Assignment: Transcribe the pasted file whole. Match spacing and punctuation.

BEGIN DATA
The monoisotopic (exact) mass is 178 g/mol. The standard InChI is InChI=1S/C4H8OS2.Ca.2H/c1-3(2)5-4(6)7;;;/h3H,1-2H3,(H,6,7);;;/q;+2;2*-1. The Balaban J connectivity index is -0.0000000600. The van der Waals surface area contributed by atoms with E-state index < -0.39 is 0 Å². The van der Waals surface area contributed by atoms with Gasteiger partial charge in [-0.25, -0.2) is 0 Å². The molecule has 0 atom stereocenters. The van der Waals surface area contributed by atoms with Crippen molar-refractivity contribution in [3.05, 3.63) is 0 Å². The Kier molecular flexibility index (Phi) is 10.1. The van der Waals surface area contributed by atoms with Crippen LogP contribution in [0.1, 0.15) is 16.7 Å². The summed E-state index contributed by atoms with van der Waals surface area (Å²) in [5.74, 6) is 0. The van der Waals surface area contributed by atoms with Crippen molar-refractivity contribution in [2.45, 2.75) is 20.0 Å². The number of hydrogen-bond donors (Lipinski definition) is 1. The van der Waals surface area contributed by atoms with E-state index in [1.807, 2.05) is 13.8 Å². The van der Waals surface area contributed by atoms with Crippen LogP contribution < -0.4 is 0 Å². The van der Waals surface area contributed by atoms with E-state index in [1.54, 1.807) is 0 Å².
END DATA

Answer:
The monoisotopic (exact) mass is 178 g/mol. The standard InChI is InChI=1S/C4H8OS2.Ca.2H/c1-3(2)5-4(6)7;;;/h3H,1-2H3,(H,6,7);;;/q;+2;2*-1. The Balaban J connectivity index is -0.0000000600. The van der Waals surface area contributed by atoms with E-state index < -0.39 is 0 Å². The van der Waals surface area contributed by atoms with Gasteiger partial charge in [-0.25, -0.2) is 0 Å². The molecule has 0 atom stereocenters. The van der Waals surface area contributed by atoms with Crippen molar-refractivity contribution in [3.05, 3.63) is 0 Å². The Kier molecular flexibility index (Phi) is 10.1. The van der Waals surface area contributed by atoms with Crippen LogP contribution in [0.1, 0.15) is 16.7 Å². The summed E-state index contributed by atoms with van der Waals surface area (Å²) in [5.74, 6) is 0. The van der Waals surface area contributed by atoms with Crippen molar-refractivity contribution in [2.45, 2.75) is 20.0 Å². The number of hydrogen-bond donors (Lipinski definition) is 1. The van der Waals surface area contributed by atoms with E-state index in [1.807, 2.05) is 13.8 Å². The van der Waals surface area contributed by atoms with Crippen LogP contribution < -0.4 is 0 Å². The van der Waals surface area contributed by atoms with E-state index in [1.54, 1.807) is 0 Å².